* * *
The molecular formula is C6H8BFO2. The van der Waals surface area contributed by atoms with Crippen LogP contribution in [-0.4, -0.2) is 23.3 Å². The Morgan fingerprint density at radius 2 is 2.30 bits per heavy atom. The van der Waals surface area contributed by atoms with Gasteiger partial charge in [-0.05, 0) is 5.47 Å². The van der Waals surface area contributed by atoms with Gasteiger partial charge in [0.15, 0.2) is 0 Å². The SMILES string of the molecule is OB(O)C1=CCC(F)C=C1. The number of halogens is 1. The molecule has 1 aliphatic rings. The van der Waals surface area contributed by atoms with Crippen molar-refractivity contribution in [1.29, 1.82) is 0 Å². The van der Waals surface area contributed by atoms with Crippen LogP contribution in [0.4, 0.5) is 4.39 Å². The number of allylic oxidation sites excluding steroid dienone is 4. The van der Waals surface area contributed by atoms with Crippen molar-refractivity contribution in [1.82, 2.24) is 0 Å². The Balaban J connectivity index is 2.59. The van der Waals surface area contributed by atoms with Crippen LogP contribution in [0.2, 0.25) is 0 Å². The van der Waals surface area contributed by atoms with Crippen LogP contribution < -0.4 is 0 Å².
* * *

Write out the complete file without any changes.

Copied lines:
The molecular formula is C6H8BFO2. The van der Waals surface area contributed by atoms with Crippen LogP contribution in [-0.4, -0.2) is 23.3 Å². The Morgan fingerprint density at radius 2 is 2.30 bits per heavy atom. The van der Waals surface area contributed by atoms with Gasteiger partial charge in [-0.05, 0) is 5.47 Å². The van der Waals surface area contributed by atoms with Gasteiger partial charge in [0.15, 0.2) is 0 Å². The SMILES string of the molecule is OB(O)C1=CCC(F)C=C1. The number of halogens is 1. The molecule has 1 aliphatic rings. The van der Waals surface area contributed by atoms with Crippen molar-refractivity contribution in [1.29, 1.82) is 0 Å². The van der Waals surface area contributed by atoms with Crippen LogP contribution in [0.4, 0.5) is 4.39 Å². The number of allylic oxidation sites excluding steroid dienone is 4. The van der Waals surface area contributed by atoms with Crippen molar-refractivity contribution in [1.82, 2.24) is 0 Å². The Balaban J connectivity index is 2.59. The van der Waals surface area contributed by atoms with Crippen LogP contribution in [0.2, 0.25) is 0 Å². The van der Waals surface area contributed by atoms with Crippen LogP contribution < -0.4 is 0 Å².